Effects of distraction and anonymity on privacy trade-offs in facial recognition surveillance
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- Master of Science 
Despite the recent development of facial recognition technology (FRT) using AI, its implementation and applications are still controversial in countries. Amid the COVID-19 pandemic, FRT could be an effective crisis exit strategy for nations. However, there was a lack of empirical evidence in privacy literature or marketing research on how authorities, governments, and private sectors should implement the technology. Using the ground theory of ELM models, privacy calculus to examine privacy attitude, intention, and behavior, this study provides a theoretical model that illustrated people's thinking and decision-making process with FRT's applications. By conducting an online experiment with the random sampling of 603 respondents in the UK and the US, the study showed a structural model thinking process that led to privacy disclosure behavior. The findings confirmed that distraction and non-anonymized FRT would increase people's concerns about government intrusion, which mediately impact willingness to support and disclosure behavior. Moreover, moral consideration as moral equity referred that governments should raise awareness of FRT's importance to society to increase biometric data disclosure. Finally, a cluster analysis was conducted to classify people into three groups of "willing-to-share information." This further investigation also suggested a potential factor as stereotypes of people, which can deviate from the privacy paradox of people. This study contributed to privacy and marketing literatures in the context of FRT government surveillance.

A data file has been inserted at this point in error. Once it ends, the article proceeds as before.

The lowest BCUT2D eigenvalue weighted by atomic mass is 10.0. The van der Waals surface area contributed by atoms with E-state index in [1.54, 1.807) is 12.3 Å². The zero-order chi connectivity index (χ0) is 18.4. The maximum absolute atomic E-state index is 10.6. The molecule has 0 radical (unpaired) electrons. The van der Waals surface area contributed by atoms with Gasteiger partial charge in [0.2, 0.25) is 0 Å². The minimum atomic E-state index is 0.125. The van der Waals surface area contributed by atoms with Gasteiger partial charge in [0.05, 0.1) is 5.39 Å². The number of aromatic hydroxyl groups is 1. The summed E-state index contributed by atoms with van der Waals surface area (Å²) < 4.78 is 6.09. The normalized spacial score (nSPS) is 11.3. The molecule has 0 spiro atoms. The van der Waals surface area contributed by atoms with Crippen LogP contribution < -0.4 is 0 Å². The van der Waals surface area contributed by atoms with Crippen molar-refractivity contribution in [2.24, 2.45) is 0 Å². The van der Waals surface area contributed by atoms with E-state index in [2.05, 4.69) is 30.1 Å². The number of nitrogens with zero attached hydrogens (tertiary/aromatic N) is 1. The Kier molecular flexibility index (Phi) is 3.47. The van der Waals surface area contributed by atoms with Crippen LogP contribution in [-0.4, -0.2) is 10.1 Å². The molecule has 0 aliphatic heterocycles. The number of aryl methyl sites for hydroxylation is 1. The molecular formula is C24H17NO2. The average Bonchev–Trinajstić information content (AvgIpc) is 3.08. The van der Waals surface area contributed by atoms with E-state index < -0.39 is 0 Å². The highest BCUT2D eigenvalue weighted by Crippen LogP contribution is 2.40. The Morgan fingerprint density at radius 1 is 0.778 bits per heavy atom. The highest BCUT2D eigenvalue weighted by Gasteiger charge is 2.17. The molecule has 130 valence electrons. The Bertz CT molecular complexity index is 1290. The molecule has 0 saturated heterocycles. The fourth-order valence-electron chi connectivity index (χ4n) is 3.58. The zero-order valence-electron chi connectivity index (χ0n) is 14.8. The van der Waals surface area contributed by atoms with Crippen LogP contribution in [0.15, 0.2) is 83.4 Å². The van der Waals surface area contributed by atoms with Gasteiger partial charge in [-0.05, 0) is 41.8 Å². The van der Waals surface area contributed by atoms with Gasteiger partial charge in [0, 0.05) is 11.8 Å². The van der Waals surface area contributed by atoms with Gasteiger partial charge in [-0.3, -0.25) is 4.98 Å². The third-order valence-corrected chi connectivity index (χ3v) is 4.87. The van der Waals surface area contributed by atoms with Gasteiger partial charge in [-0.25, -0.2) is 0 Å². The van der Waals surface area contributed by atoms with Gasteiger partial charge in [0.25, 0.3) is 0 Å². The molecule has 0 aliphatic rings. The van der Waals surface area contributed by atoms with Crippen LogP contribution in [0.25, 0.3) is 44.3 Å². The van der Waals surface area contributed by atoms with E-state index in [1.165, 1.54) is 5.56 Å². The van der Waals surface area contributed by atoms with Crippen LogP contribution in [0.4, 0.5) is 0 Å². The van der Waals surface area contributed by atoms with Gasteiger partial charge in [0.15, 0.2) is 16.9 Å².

Masteroppgave(MSc) in Master of Science in Strategic Marketing Management - Handelshøyskolen BI, 2021